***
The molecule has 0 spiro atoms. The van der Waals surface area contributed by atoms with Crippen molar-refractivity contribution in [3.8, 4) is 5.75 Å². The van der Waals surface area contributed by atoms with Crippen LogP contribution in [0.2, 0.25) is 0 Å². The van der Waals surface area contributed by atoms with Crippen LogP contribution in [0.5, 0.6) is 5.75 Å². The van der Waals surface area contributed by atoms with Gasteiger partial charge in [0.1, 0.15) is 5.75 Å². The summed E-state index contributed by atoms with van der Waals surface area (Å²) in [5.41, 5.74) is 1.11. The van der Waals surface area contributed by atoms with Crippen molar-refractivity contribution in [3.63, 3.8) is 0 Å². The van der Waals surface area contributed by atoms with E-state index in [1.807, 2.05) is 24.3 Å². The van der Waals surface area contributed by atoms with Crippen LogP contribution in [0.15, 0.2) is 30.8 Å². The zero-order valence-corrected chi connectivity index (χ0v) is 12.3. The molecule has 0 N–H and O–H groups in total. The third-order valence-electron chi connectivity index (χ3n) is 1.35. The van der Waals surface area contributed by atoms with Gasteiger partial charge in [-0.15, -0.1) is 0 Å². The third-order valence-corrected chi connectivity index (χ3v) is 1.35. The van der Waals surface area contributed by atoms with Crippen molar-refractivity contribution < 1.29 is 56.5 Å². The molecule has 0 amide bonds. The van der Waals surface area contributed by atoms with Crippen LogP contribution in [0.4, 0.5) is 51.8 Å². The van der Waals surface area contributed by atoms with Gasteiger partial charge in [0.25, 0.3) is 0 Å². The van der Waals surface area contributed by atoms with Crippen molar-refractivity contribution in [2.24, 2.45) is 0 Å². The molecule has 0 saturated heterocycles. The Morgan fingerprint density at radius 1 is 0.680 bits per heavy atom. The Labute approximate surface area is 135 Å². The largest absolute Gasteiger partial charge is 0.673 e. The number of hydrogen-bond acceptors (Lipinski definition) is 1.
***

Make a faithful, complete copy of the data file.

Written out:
The molecule has 0 spiro atoms. The van der Waals surface area contributed by atoms with Crippen molar-refractivity contribution in [3.8, 4) is 5.75 Å². The van der Waals surface area contributed by atoms with Crippen LogP contribution in [0.2, 0.25) is 0 Å². The van der Waals surface area contributed by atoms with Crippen LogP contribution in [0.5, 0.6) is 5.75 Å². The van der Waals surface area contributed by atoms with Gasteiger partial charge in [0.1, 0.15) is 5.75 Å². The summed E-state index contributed by atoms with van der Waals surface area (Å²) in [5.41, 5.74) is 1.11. The van der Waals surface area contributed by atoms with Crippen molar-refractivity contribution in [3.63, 3.8) is 0 Å². The van der Waals surface area contributed by atoms with E-state index in [1.807, 2.05) is 24.3 Å². The van der Waals surface area contributed by atoms with Crippen LogP contribution in [0.15, 0.2) is 30.8 Å². The zero-order valence-corrected chi connectivity index (χ0v) is 12.3. The molecule has 0 N–H and O–H groups in total. The third-order valence-electron chi connectivity index (χ3n) is 1.35. The van der Waals surface area contributed by atoms with Gasteiger partial charge in [-0.15, -0.1) is 0 Å². The third-order valence-corrected chi connectivity index (χ3v) is 1.35. The van der Waals surface area contributed by atoms with Crippen molar-refractivity contribution < 1.29 is 56.5 Å². The molecule has 0 amide bonds. The van der Waals surface area contributed by atoms with Crippen LogP contribution in [0.4, 0.5) is 51.8 Å². The van der Waals surface area contributed by atoms with Gasteiger partial charge in [0.25, 0.3) is 0 Å². The van der Waals surface area contributed by atoms with Crippen molar-refractivity contribution in [2.24, 2.45) is 0 Å². The molecule has 0 saturated heterocycles. The Morgan fingerprint density at radius 1 is 0.680 bits per heavy atom. The Labute approximate surface area is 135 Å². The largest absolute Gasteiger partial charge is 0.673 e. The number of hydrogen-bond acceptors (Lipinski definition) is 1.